How Not to Choose an Attorney for Your NY Breach of Fiduciary Duty Case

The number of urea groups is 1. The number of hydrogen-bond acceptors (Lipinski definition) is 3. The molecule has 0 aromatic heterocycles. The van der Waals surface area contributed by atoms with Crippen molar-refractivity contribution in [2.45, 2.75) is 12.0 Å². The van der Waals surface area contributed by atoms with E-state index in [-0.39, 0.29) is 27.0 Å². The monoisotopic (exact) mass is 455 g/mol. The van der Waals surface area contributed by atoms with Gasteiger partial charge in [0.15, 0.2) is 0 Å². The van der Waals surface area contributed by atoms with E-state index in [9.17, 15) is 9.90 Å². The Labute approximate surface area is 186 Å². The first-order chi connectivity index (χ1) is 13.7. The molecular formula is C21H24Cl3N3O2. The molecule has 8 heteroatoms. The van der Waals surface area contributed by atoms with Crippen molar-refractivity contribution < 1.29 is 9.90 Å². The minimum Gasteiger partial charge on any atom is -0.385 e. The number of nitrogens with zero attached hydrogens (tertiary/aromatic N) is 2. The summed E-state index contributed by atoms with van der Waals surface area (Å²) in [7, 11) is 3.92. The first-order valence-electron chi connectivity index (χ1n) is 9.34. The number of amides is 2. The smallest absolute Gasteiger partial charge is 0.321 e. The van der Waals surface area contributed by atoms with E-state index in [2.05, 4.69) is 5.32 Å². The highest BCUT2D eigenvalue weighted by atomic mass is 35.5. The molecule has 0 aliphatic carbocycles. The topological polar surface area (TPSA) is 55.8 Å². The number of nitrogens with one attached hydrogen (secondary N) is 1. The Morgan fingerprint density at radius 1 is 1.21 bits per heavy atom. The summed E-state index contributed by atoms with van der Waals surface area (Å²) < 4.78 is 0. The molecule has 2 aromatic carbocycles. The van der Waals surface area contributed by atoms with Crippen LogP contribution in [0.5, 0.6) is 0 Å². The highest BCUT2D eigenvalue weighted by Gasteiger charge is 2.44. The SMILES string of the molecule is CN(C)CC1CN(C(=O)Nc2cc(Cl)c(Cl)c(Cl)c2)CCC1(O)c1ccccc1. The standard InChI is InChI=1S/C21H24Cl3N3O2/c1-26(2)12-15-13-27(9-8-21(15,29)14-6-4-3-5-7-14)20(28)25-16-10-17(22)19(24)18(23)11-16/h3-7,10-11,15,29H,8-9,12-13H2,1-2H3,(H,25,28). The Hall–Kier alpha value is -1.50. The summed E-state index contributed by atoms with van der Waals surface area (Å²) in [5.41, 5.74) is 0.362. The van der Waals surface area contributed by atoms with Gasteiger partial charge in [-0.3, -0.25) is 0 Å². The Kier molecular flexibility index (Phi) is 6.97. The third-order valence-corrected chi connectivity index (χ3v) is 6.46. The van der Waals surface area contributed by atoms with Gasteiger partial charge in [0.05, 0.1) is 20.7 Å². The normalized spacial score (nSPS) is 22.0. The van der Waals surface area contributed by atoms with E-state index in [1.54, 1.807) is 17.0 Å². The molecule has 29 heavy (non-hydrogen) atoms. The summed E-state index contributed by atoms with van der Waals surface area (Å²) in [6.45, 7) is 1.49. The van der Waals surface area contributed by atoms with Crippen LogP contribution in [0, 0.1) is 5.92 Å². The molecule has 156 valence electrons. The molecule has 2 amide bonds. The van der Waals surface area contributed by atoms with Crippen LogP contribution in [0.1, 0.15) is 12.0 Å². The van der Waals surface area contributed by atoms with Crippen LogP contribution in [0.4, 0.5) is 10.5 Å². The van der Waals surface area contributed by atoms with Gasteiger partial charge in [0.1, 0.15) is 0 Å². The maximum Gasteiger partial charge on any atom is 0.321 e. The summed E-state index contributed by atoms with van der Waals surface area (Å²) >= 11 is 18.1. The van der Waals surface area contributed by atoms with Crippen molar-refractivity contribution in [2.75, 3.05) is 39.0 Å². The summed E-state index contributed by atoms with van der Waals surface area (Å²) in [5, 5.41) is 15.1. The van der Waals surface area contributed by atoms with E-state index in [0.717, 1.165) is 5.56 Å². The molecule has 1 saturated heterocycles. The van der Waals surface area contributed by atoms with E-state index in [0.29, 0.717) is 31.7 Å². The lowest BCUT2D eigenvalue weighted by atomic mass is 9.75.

If I had to summarize what I love about what I do it's that it affords me the opportunity to help people who've been legitimately wronged, and to earn a living while doing it. And in order to help some people who contact my office, I try to come up with creative billing solutions to help clients fulfill their legal needs while controlling costs. So, naturally, when someone tries to take advantage of my good intentions, I don't appreciate it. Here's one example: Last week I received a call from a small business owner who was bilked out of several hundred thousand dollars by his partner in a glaring breach of contract and breach of fiduciary duty case. And - get this - he was able to document it. But we both agreed that it was not only possible, but likely, that the money he invested would be difficult to recover for a myriad of reasons. Recognizing that this gentleman was leery of throwing out good money after bad, I proposed that he enter into a hybrid retainer agreement (as opposed to a straight hourly retainer) - whereby the legal fees he would have to pay on the entire litigation would be capped at a small fraction of the overall anticipated cost of the litigation, in exchange for the attorney collecting a 20% contingent fee in the event of a recovery. Sounds fair, doesn't it? But this man - whom I've never met in person - was not only unwilling to fund the limited legal fees that were requested, he wanted the contingent fee to be limited to 5% of any recovery. He wanted to bear none of the risk, but to reap all the rewards, or as the old joke goes, heads he wins, tails I lose. Here was my gut reaction: if you could actually get an attorney to agree to those terms, do you really want that attorney to be the one litigating your six-figure breach of fiduciary duty case? It would have been far more honest of this man to ask if I could represent him pro bono.
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